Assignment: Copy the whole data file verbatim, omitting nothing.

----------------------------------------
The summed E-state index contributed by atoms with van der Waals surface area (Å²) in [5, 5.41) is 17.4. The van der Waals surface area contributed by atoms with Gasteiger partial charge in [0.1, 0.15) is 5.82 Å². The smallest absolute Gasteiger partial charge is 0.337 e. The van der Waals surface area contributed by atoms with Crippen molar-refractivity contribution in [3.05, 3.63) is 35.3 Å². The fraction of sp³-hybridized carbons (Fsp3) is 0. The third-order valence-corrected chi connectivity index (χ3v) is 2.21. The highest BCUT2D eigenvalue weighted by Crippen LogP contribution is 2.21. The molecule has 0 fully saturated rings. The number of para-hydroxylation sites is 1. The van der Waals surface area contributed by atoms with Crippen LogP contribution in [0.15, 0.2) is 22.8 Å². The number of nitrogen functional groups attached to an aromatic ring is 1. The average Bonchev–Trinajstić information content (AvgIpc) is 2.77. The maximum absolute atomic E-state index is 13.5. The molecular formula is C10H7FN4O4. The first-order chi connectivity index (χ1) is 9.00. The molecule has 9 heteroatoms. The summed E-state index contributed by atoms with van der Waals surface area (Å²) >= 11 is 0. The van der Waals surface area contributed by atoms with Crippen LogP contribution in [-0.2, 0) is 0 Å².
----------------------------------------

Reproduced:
The summed E-state index contributed by atoms with van der Waals surface area (Å²) in [5, 5.41) is 17.4. The van der Waals surface area contributed by atoms with Gasteiger partial charge in [0.1, 0.15) is 5.82 Å². The smallest absolute Gasteiger partial charge is 0.337 e. The van der Waals surface area contributed by atoms with Crippen molar-refractivity contribution in [3.05, 3.63) is 35.3 Å². The fraction of sp³-hybridized carbons (Fsp3) is 0. The third-order valence-corrected chi connectivity index (χ3v) is 2.21. The highest BCUT2D eigenvalue weighted by Crippen LogP contribution is 2.21. The molecule has 0 fully saturated rings. The number of para-hydroxylation sites is 1. The van der Waals surface area contributed by atoms with Crippen LogP contribution in [0.15, 0.2) is 22.8 Å². The number of nitrogen functional groups attached to an aromatic ring is 1. The average Bonchev–Trinajstić information content (AvgIpc) is 2.77. The maximum absolute atomic E-state index is 13.5. The molecular formula is C10H7FN4O4. The first-order chi connectivity index (χ1) is 9.00. The molecule has 9 heteroatoms. The summed E-state index contributed by atoms with van der Waals surface area (Å²) >= 11 is 0. The van der Waals surface area contributed by atoms with Crippen LogP contribution in [-0.2, 0) is 0 Å².